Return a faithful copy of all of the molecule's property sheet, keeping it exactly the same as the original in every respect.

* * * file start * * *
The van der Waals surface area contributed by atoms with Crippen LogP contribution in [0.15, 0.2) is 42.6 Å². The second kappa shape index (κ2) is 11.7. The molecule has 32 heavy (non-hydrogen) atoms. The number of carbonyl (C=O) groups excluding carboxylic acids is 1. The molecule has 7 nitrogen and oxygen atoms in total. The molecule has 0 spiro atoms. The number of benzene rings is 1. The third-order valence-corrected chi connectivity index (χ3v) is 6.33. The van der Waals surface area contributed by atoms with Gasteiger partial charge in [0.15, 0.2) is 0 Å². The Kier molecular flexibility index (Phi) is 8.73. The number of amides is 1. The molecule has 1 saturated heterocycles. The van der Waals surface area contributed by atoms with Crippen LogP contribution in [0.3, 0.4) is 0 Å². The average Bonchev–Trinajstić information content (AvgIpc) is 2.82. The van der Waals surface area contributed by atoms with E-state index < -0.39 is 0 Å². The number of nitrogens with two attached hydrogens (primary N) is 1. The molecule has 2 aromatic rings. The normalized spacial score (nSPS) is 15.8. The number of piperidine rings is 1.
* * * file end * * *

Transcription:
The van der Waals surface area contributed by atoms with Crippen LogP contribution in [0.15, 0.2) is 42.6 Å². The second kappa shape index (κ2) is 11.7. The molecule has 32 heavy (non-hydrogen) atoms. The number of carbonyl (C=O) groups excluding carboxylic acids is 1. The molecule has 7 nitrogen and oxygen atoms in total. The molecule has 0 spiro atoms. The number of benzene rings is 1. The third-order valence-corrected chi connectivity index (χ3v) is 6.33. The van der Waals surface area contributed by atoms with Gasteiger partial charge in [0.15, 0.2) is 0 Å². The Kier molecular flexibility index (Phi) is 8.73. The number of amides is 1. The molecule has 1 saturated heterocycles. The van der Waals surface area contributed by atoms with Crippen LogP contribution in [0.3, 0.4) is 0 Å². The average Bonchev–Trinajstić information content (AvgIpc) is 2.82. The van der Waals surface area contributed by atoms with E-state index < -0.39 is 0 Å². The number of nitrogens with two attached hydrogens (primary N) is 1. The molecule has 2 aromatic rings. The normalized spacial score (nSPS) is 15.8. The number of piperidine rings is 1.